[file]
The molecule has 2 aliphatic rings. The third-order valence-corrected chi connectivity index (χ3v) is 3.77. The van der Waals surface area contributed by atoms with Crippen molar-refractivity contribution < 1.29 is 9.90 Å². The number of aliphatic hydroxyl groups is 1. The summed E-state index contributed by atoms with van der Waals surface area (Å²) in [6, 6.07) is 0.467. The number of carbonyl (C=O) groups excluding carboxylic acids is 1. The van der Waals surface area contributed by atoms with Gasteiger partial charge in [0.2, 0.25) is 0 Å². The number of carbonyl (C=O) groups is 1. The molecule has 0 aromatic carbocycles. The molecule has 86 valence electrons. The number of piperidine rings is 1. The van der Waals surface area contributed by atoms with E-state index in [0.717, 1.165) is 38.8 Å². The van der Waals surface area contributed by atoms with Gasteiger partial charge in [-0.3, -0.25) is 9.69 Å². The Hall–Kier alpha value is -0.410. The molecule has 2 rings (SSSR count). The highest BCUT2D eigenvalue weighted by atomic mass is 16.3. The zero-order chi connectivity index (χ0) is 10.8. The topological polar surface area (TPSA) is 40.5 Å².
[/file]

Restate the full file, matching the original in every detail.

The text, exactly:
The molecule has 2 aliphatic rings. The third-order valence-corrected chi connectivity index (χ3v) is 3.77. The van der Waals surface area contributed by atoms with Crippen molar-refractivity contribution < 1.29 is 9.90 Å². The number of aliphatic hydroxyl groups is 1. The summed E-state index contributed by atoms with van der Waals surface area (Å²) in [6, 6.07) is 0.467. The number of carbonyl (C=O) groups excluding carboxylic acids is 1. The van der Waals surface area contributed by atoms with Gasteiger partial charge in [0.2, 0.25) is 0 Å². The number of carbonyl (C=O) groups is 1. The molecule has 0 aromatic carbocycles. The molecule has 86 valence electrons. The number of piperidine rings is 1. The van der Waals surface area contributed by atoms with E-state index in [0.717, 1.165) is 38.8 Å². The van der Waals surface area contributed by atoms with Gasteiger partial charge in [-0.3, -0.25) is 9.69 Å². The Hall–Kier alpha value is -0.410. The molecule has 2 rings (SSSR count). The highest BCUT2D eigenvalue weighted by atomic mass is 16.3. The zero-order chi connectivity index (χ0) is 10.8. The topological polar surface area (TPSA) is 40.5 Å².